Some of the books were confiscated by the Nazis and luckily retrieved in Frankfurt after the end of the Second World War. Others were rescued from the 1966 Arno’s flood. The nearly 8,000 volumes preserved in UCEI’s Bibliographic Centre have a myriad of fascinating stories to tell. They represent an inestimable heritage for Italian Judaism and national culture, which needs to be protected against the damages of time. This is why UCEI has recently launched the crowdfunding campaign Adotta un libro (Adopt a Book). Through online fundraising, everyone will have a chance to personally contribute to the safeguard of this precious book collection.
“Abandoning those books in the state they are in at the moment would lead to their irretrievable loss,” explains the project presentation. “The preservation of this heritage, which is an integral part of the history of Italian and European Jews, is an action of the utmost importance. It can be neither transferred nor delayed: these books need extensive rescuing.”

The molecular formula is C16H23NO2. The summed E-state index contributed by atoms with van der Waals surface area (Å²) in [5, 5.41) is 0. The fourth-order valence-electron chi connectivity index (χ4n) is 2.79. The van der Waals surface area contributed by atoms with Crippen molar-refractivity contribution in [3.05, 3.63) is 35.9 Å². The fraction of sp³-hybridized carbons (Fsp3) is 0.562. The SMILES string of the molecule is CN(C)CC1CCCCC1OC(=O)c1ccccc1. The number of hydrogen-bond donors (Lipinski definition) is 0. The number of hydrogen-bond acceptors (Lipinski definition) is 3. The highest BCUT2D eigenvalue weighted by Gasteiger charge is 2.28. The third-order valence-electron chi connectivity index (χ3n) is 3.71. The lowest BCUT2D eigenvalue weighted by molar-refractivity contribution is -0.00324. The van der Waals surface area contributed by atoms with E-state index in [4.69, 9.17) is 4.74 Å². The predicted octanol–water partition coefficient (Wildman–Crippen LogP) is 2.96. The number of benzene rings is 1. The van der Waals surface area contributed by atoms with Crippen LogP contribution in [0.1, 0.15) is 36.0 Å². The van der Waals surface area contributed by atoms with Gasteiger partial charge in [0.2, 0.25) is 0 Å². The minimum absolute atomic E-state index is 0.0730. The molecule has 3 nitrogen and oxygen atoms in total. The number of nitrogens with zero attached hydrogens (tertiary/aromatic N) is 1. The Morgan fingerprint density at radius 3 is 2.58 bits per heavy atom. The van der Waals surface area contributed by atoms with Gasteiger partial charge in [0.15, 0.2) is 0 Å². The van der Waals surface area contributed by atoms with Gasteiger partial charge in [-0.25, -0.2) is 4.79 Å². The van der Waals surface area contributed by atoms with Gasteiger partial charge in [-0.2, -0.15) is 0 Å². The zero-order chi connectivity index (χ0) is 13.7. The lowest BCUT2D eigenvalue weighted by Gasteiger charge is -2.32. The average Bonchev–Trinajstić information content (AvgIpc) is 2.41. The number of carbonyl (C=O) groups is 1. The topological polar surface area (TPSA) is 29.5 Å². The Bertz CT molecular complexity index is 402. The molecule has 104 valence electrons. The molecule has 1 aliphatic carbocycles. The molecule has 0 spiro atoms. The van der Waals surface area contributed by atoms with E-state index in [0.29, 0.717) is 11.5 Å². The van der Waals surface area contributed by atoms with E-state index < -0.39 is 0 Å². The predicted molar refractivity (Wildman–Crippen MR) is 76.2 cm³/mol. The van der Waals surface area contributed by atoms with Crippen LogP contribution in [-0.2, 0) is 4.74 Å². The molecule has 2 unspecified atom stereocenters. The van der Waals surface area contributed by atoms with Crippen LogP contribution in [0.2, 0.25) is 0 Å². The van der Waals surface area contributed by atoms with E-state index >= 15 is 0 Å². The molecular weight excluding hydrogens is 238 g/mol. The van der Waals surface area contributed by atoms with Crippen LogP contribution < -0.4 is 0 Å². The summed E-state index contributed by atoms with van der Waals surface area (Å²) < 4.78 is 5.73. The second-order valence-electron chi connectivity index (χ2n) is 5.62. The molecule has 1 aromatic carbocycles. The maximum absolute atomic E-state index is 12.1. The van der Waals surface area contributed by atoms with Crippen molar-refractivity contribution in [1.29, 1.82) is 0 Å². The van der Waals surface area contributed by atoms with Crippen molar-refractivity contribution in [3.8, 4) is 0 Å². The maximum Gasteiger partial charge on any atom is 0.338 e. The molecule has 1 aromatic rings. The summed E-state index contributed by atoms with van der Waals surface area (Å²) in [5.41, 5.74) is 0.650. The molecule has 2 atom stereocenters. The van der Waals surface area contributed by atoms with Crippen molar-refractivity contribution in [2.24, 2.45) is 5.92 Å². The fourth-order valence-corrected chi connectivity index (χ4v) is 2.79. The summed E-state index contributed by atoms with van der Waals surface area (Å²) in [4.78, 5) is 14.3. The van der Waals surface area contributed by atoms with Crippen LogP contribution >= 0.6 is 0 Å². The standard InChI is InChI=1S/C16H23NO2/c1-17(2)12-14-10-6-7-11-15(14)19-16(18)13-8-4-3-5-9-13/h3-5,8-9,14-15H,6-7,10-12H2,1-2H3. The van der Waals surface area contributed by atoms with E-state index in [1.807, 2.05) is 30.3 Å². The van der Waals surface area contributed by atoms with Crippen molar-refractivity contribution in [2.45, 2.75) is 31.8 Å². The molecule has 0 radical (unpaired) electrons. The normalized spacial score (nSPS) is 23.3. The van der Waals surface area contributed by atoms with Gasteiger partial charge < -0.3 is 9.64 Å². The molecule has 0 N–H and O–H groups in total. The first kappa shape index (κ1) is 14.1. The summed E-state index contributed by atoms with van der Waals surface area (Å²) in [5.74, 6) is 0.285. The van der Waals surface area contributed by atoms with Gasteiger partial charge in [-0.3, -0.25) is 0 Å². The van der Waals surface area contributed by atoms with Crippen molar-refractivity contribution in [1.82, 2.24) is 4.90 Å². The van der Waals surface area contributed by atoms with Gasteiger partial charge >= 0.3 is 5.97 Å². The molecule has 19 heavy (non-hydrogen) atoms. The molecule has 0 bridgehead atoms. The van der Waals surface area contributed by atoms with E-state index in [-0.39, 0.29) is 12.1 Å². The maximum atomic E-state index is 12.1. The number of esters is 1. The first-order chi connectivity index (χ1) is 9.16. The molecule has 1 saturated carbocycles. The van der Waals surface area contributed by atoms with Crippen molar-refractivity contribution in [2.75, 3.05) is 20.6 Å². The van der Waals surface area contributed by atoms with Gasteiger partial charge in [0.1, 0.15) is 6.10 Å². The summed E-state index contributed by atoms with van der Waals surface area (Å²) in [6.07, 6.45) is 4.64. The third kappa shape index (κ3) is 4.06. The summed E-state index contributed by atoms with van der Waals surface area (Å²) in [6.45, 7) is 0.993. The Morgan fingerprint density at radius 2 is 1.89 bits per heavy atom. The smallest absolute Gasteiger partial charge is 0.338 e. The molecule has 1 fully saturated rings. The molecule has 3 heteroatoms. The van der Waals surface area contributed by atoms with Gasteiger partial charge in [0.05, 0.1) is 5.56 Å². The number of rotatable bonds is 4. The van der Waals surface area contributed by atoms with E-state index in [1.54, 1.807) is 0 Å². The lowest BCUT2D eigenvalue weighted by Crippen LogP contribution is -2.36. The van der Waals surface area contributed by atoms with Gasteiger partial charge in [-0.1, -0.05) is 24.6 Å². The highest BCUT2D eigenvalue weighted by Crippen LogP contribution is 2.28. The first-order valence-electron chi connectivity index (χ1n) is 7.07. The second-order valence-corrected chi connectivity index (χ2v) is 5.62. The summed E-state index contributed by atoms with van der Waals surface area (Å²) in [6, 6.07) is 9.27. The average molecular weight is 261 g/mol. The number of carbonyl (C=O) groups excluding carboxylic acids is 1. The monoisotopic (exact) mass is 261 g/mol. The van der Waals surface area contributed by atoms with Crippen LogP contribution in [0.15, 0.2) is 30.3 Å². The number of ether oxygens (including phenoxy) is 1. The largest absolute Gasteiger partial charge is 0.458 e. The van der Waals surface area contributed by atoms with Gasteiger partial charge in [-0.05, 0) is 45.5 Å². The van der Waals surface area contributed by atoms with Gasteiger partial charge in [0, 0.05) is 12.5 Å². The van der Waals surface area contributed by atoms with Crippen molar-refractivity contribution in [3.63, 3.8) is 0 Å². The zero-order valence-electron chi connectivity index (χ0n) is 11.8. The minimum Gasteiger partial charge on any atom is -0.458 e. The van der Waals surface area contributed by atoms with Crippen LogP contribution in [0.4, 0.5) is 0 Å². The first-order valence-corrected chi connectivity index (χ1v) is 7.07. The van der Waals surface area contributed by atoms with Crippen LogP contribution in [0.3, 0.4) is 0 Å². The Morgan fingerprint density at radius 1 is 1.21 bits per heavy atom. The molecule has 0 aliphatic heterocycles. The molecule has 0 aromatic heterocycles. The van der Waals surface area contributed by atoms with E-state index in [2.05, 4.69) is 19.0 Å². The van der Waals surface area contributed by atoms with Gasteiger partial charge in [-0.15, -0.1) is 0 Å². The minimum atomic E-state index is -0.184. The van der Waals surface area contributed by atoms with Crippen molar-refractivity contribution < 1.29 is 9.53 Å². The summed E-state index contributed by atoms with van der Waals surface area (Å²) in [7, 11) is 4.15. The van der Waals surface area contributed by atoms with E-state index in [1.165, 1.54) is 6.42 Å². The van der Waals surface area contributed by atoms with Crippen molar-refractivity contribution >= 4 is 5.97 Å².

“We are talking about antique volumes which date back to the 16th-19th centuries,” explained Gisèle Lévy, head librarian of UCEI’s Bibliographic Centre. A considerable part of them belongs to the Library of the Italian Rabbinical College’s historical collection, which was raided in 1943 and restored by the Allies after the war.
The collection, which include antique and rare books, also contains those which were rescued from mud and water ravaging Florence in 1966. “This collection is made up by different types of works,” said Rome Chief Rabbi Riccardo Di Segni, director of the Rabbinical College, “it houses extremely specific books such as the responsa written by Italian Jews; but there are also books of common and educational use, like Torah copies for students; tefillah books and other rabbinical texts.”
The renovation project of the entire collection requires different stages and will kick off in September: it will include drying, disinfecting and dusting them. A number of books will be donated to the people who took part in the campaign, whereas the rest will will be archived again. “Why are these books so important? Because, after all, they make us understand the cultural foundations on which the Jews who studied on these texts formed their thought, actions and faith,” underlined Sofer Amedeo Spagnoletto.
Upon launching the campaign, we must recall a maxim taken from Pirkei Avot (1:2): “The world stands upon three things – Torah, divine service, and acts of kindness.”
Translated by Mattia Stefani and revised by Claudia Azzalini, both students at the Advanced School for Interpreting and Translation of Trieste University and interns at the newspaper office of the Union of the Italian Jewish Communities.